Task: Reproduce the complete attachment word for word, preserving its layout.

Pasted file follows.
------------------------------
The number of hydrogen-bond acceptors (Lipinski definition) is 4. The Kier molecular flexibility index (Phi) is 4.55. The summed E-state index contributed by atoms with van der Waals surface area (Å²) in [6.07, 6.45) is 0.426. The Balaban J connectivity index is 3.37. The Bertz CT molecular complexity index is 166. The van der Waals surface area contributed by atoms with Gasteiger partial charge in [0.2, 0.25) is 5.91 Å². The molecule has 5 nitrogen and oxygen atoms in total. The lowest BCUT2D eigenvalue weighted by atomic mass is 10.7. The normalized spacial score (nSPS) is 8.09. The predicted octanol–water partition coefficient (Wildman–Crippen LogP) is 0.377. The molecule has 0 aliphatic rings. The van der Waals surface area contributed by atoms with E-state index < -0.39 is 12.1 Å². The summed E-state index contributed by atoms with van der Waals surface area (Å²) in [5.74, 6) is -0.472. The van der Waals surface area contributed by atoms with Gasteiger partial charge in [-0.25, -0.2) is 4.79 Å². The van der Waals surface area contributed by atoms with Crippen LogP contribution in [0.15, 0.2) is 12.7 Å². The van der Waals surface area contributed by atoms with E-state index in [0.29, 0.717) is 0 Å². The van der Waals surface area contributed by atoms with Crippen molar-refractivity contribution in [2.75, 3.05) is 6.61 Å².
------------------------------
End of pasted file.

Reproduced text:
The number of hydrogen-bond acceptors (Lipinski definition) is 4. The Kier molecular flexibility index (Phi) is 4.55. The summed E-state index contributed by atoms with van der Waals surface area (Å²) in [6.07, 6.45) is 0.426. The Balaban J connectivity index is 3.37. The Bertz CT molecular complexity index is 166. The van der Waals surface area contributed by atoms with Gasteiger partial charge in [0.2, 0.25) is 5.91 Å². The molecule has 5 nitrogen and oxygen atoms in total. The lowest BCUT2D eigenvalue weighted by atomic mass is 10.7. The normalized spacial score (nSPS) is 8.09. The predicted octanol–water partition coefficient (Wildman–Crippen LogP) is 0.377. The molecule has 0 aliphatic rings. The van der Waals surface area contributed by atoms with E-state index < -0.39 is 12.1 Å². The summed E-state index contributed by atoms with van der Waals surface area (Å²) in [5.74, 6) is -0.472. The van der Waals surface area contributed by atoms with Gasteiger partial charge in [-0.25, -0.2) is 4.79 Å². The van der Waals surface area contributed by atoms with Crippen LogP contribution in [0.15, 0.2) is 12.7 Å². The van der Waals surface area contributed by atoms with E-state index in [0.29, 0.717) is 0 Å². The van der Waals surface area contributed by atoms with Crippen molar-refractivity contribution in [2.75, 3.05) is 6.61 Å².